SEMA eNews Vol. 10, No. 21, May 24, 2007

COULD YOU BENEFIT FROM A SALES AND MARKETING PLAN?

The benefits of strategic planning are many, but the planning process itself has its own rewards, according to a recent article by Dan Beaulieu, president of D.B. Management Group LLC. The excerpt of his article below describes how companies can benefit by taking the time to develop a strategic marketing plan:

Does your company have a strategic business plan? How about a formal marketing plan? Does your team sit down together at least once a year and hack out how you did this year and what you plan to do next year?

How often do you really sit down with your team and talk about the future? Chances are you spend most of your time together talking about running your daily operations. But how often do you put these issues on hold and talk about your business, your future and your vision?

This is the one key factor that differentiates the good companies from the great companies. If you don’t take the time to reflect on where you’ve been and plan on where you are going, then you are not doing your job, says Mr. Beaulieu. Your team will never be solidly united and your company will never be great.

Planning does not have to be tedious; it can be a lot of fun. During the planning process, your team members will discuss their visions for your company. Try to get your staff to open up to focus on what is going on outside of your company; that is what really matters. Try to get them to focus on what current and potential customers want. Make the sessions as open and productive as possible. Make sure that you allow a decent amount of time for this exercise and that you are completely isolated, ideally at an off-site location.

All of your first reports should participate in these sessions, even HR and accounting. They have ideas, and they need to be part of the future as well. The sales manager should bring input from the sales team. As the number-one customer advocate, the sales manager needs to bring the customer to the table.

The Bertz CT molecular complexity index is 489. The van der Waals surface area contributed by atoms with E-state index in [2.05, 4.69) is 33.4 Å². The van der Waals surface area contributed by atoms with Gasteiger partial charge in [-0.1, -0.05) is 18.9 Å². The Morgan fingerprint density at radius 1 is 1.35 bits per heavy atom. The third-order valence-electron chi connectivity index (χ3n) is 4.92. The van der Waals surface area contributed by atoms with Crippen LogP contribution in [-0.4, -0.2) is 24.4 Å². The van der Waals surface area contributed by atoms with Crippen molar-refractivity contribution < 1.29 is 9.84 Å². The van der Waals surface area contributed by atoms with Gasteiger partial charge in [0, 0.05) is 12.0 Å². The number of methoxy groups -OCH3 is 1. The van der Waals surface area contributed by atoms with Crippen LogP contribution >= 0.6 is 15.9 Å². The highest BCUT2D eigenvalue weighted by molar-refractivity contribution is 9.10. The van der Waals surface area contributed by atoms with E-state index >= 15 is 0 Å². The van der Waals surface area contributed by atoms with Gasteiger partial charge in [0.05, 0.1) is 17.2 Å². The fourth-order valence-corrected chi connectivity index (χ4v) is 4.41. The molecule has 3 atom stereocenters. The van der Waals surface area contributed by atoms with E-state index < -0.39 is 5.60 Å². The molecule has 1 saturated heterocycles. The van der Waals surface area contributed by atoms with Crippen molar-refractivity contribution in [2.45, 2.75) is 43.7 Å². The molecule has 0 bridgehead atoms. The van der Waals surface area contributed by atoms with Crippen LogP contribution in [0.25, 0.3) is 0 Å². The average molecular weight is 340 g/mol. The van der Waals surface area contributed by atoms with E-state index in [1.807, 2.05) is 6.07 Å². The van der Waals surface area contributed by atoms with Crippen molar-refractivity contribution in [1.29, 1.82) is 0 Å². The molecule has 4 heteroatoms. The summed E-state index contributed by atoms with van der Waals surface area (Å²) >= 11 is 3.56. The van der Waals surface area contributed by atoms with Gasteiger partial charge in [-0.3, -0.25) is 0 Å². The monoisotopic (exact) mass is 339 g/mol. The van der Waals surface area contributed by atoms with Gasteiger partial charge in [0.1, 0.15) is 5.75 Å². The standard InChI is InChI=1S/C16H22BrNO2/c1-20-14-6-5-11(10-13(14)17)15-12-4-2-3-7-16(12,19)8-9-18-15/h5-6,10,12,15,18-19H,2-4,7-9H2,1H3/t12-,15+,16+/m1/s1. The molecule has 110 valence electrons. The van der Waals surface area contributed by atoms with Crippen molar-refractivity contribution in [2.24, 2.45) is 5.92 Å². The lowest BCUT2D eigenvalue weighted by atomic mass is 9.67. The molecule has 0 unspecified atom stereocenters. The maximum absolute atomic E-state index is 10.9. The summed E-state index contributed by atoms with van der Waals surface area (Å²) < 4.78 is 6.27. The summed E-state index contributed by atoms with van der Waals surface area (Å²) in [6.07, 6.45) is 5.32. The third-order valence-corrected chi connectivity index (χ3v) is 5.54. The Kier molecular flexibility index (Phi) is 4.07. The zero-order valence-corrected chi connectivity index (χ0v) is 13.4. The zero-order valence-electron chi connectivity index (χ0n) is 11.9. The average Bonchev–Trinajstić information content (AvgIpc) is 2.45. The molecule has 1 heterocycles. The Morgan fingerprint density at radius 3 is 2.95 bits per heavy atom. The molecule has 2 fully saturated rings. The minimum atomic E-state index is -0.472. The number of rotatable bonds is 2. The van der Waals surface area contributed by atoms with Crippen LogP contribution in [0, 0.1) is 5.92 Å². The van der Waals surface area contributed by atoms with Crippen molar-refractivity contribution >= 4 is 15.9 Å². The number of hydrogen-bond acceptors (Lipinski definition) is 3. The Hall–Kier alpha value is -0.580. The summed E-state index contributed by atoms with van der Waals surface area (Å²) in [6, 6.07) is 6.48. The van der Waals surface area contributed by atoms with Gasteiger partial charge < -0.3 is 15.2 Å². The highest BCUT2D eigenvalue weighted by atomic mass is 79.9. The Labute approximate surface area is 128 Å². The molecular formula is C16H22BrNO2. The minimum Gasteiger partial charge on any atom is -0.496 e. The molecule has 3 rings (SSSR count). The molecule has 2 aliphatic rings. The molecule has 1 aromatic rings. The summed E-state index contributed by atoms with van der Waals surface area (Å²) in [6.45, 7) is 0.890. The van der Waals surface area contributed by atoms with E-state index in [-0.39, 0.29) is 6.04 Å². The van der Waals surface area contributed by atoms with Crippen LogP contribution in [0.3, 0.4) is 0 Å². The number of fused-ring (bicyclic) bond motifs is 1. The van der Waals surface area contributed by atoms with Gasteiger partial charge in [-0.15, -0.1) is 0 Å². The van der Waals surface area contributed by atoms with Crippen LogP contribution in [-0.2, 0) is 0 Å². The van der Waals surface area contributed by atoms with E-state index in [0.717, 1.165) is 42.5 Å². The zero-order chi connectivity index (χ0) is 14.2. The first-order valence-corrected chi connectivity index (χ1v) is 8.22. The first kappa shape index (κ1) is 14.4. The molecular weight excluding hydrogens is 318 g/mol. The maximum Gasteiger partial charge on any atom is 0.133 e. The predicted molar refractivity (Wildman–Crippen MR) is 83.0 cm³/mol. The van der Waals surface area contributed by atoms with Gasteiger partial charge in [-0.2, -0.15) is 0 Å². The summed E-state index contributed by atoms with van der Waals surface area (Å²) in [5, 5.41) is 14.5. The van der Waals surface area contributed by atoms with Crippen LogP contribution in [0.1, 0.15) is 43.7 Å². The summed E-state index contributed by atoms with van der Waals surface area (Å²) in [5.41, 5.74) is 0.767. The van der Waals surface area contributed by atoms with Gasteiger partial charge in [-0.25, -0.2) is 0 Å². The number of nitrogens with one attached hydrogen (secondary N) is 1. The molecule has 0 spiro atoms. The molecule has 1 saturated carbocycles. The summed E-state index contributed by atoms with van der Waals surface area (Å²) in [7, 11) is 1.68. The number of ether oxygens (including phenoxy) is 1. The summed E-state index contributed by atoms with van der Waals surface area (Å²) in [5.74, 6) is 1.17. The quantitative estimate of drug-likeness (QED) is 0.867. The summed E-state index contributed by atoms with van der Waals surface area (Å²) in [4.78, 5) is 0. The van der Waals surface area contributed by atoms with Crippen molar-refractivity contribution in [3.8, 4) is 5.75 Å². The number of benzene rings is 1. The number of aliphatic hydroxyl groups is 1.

To make sure that the discussion goes in the right direction, Mr. Beaulieu likes to use a series of questions about the company. What kind of business are you in? Why should people do business with you? Also ask about your products—today and in the future—and about your competition. These questions, when answered intelligently (a short-answer essay test, not a true and false test),  will generate the basis for your strategic sales and marketing plan.

Here are some of the benefits you will derive from this exercise, besides having a good plan for the future:

• You will unite your team.
• You will have a common vision. By developing this plan together, everyone will feel ownership of the plan and the direction the company is taking. Do all of your disagreeing in private, and once your team emerges from the planning sessions, it will be one team, one plan, one vision.
• You will have woven the flag for the entire company to follow. People follow messages and ideas rather than money and other incentives.
• You will have a well defined company. You will know with clear insight where you’ve been and, most importantly, where you are going.
• You will know your message and be able to communicate to the rest of the team, your sales reps, your customers and your marketplace.
• You will have a great way to measure your progress. Part of developing a good plan is setting goals and then measuring performance against those goals. You will have put in place a successful process that you can use over and over again, year after year. Mr. Beaulieu is a proponent of the idea of having quarterly updates to check on how things are going against the plan you developed.

Make sure that you stick to your plan, but keep it flexible. Try to develop a plan every year. The first year will be the toughest, but the second and third years will be the most dangerous with the temptation to get lured into the “ditto” mindset. This will happen when you start hearing yourself or your teammates say things like, “We covered that pretty well last year; there is really no reason to cover that again this year.”

Treat every year as a new year. Build on the previous year’s plan, but please do not dilute the quality of your brainstorming session this year because “we already did this last year.” Give this a try this year.

Mr. Beaulieu is a marketing expert who helps companies boost sales with targeted strategies, tactics and communication plans. After working as a top sales executive for three major fabrication companies, he now heads up D.B. Management Group. For more, visit www.dbmpcb.com.  

Source: Beaulieu, Dan. “Benefit from Sales and Marketing Plan!” www.dbmpcb.com.

 

Rate this article: 
No votes yet